Redesigning the textile sector to make it greener, more sustainable and more competitive is the new challenge that the European Union has just launched to all member countries.
On March 30, 2022, the European Commission approved the new EU Strategy for Sustainable and Circular Textiles, the guidelines with which – by 2030 – it wants to promote the ecological and energy transition of the textile sector, following up the action plan for the circular economy already adopted in spring 2020.
A measure encouraged by the need to cope with the climate emergency and reduce the environmental impact of the textile sector. As stated in the EU report: “European consumption of textiles has, on average, the fourth highest impact on the environment and climate change, after food, housing and mobility. It is also the third highest area of consumption for water and land use, and fifth highest for the use of primary raw materials and greenhouse gas emissions”.
The new European strategy aims at the design and development of more durable, reusable, recyclable textile products, made with sustainable processes and materials. Among the objectives, to counter the spread of the now famous “fast fashion”, to feed new production models that allow the management of the entire life cycle of products to reduce pollution and waste, to create a more efficient and eco-friendly textile industry, respectful of workers and consumers.
Let’s see some of them in detail.
A new design for green production
The sustainable and circular textile of the future starts from a new way of doing design. The “Ecodesign for Sustainable Products” regulation establishes new design requirements for textile products, to extend their life cycle, make them easier to repair, recycle and reuse, promoting a different way of producing and consuming.
An approach that also aims to increase the quality and performance of fabrics, thus reducing the possibility that they will be wasted in fact, polluting the environment. As the European Commission claims: “In 2021 alone, existing eco-design requirements saved consumers €120 billion“. Furthermore, in favor of the energy transition, the regulations on the subject: “have also led to a 10% lower annual energy consumption by the products in scope”. While: “By 2030, the new framework can lead to 132 mtoe of primary energy savings, which corresponds roughly to 150 bcm of natural gas“.
More and more sustainable fabrics
In addition to the theme of eco-design, particular attention is paid to the sustainability of the materials that must be used for the production of textile products and to the need to minimize the use of harmful chemicals during the various processing stages: indispensable, both to allow the protection of consumers and the environment, and to be able to recycle fabrics, avoiding them being sent to landfills.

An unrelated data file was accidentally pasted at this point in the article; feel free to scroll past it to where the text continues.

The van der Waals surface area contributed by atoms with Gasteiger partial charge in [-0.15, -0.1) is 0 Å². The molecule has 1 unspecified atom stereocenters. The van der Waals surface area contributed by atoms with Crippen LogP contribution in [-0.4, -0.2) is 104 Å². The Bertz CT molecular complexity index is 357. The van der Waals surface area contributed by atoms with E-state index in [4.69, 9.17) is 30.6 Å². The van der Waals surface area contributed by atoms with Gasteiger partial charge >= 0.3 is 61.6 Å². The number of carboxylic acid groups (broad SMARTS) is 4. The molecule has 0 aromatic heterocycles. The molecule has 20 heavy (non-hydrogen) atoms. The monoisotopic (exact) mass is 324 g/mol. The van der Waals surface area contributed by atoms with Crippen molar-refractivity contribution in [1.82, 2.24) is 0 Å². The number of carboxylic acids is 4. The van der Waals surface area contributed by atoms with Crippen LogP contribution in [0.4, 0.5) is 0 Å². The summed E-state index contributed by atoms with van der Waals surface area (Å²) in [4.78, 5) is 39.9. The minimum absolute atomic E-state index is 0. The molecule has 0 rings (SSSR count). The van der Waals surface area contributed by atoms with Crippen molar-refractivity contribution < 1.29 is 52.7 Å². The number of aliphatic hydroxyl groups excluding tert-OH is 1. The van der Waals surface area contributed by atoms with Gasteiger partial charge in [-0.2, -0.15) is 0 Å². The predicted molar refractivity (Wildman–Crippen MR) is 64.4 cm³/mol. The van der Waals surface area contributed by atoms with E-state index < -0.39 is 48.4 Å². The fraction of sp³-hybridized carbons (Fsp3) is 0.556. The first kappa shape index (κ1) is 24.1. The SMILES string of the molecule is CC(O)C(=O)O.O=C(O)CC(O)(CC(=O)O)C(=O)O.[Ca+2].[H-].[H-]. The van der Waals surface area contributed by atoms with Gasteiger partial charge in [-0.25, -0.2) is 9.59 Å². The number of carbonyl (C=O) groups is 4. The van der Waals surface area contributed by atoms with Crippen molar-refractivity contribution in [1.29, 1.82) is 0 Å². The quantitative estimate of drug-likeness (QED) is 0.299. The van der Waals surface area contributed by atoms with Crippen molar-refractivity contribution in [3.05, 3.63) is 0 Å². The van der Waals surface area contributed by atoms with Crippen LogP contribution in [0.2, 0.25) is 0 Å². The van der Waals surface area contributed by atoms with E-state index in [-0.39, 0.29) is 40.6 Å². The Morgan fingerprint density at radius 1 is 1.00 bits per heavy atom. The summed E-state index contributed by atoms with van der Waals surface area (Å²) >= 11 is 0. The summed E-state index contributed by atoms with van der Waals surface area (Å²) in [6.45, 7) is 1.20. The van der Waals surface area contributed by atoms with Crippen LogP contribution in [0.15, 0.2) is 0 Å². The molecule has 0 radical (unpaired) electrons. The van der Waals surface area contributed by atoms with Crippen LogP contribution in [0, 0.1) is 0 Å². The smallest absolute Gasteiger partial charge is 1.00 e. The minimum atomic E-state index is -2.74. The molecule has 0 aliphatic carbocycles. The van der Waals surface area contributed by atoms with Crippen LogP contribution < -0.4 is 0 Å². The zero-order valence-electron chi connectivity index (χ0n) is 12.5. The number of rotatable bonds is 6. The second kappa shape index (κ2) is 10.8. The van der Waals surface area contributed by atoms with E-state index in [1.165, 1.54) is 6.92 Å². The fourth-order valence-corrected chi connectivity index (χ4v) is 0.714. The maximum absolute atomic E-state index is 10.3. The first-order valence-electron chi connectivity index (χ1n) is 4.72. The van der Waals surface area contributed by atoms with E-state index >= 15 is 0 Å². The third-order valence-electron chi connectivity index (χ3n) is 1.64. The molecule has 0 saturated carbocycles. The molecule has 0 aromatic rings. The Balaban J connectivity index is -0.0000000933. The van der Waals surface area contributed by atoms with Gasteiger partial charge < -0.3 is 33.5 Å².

To ensure complete traceability of textile products, the European Commission has also provided for the introduction of a digital passport that will contain information on the country of origin of the fabrics and on compliance with environmental sustainability and circularity obligations. In addition, the adoption of digital identity documents will facilitate repair or recycling and facilitate control over the acquisition and use of raw materials along the entire supply chain. Finally, a regulation for digital labeling of fabrics is being evaluated.
Stop microplastic pollution
To contain pollution, the EU wants to encourage the production of textiles capable of stopping the unintentional release of microplastics into the environment. A problem linked above all to the use of fabrics made with synthetic fibers, which during washing leave small particles of polluting plastic substances in the wastewater, impacting the health of our seas, oceans and natural ecosystems. Producers will also have to ensure the high quality of the synthetic fibers used – if possible, preferring materials arriving from recycling and reuse processes. Added to this is the development of industrial processes that ensure the reliability and sustainability of textile products and the dissemination, among consumers, of good practices that encourage more careful and ecological care of the garments.
Circular management of end-of-life textiles
It is not enough to produce better or produce less to contain the environmental impact of the textile sector. Indeed, the European Commission aims to make producers responsible for what happens when textile products are discarded. Through the Extended Producer Responsibility (EPR) system, brands in the textile sector must also undertake to manage the end-of-life of the textiles made. A measure that aims to encourage more responsible environmental management policies, focused on the sustainable collection of waste and its recovery, meeting the new EU directives for the separate collection of textile waste, according to which, starting from 1 January 2025, all States members will have to face – also in this sector – a sustainable collection, based on circular economy principles.
But that is not all. The new European directives also concern other important issues: the fight against the so-called “greenwashing”, with the aim of promoting serious and transparent sector information on environmental matters, the launch of a policy aimed at discouraging the destruction of textile products returned or unsold, the proposal of economic incentives for businesses to make products more sustainable and tools to combat counterfeiting.
nd now? Everyone’s commitment is needed to move from good intentions to action. Greenperfoming, with its Manifesto, has already begun to do so.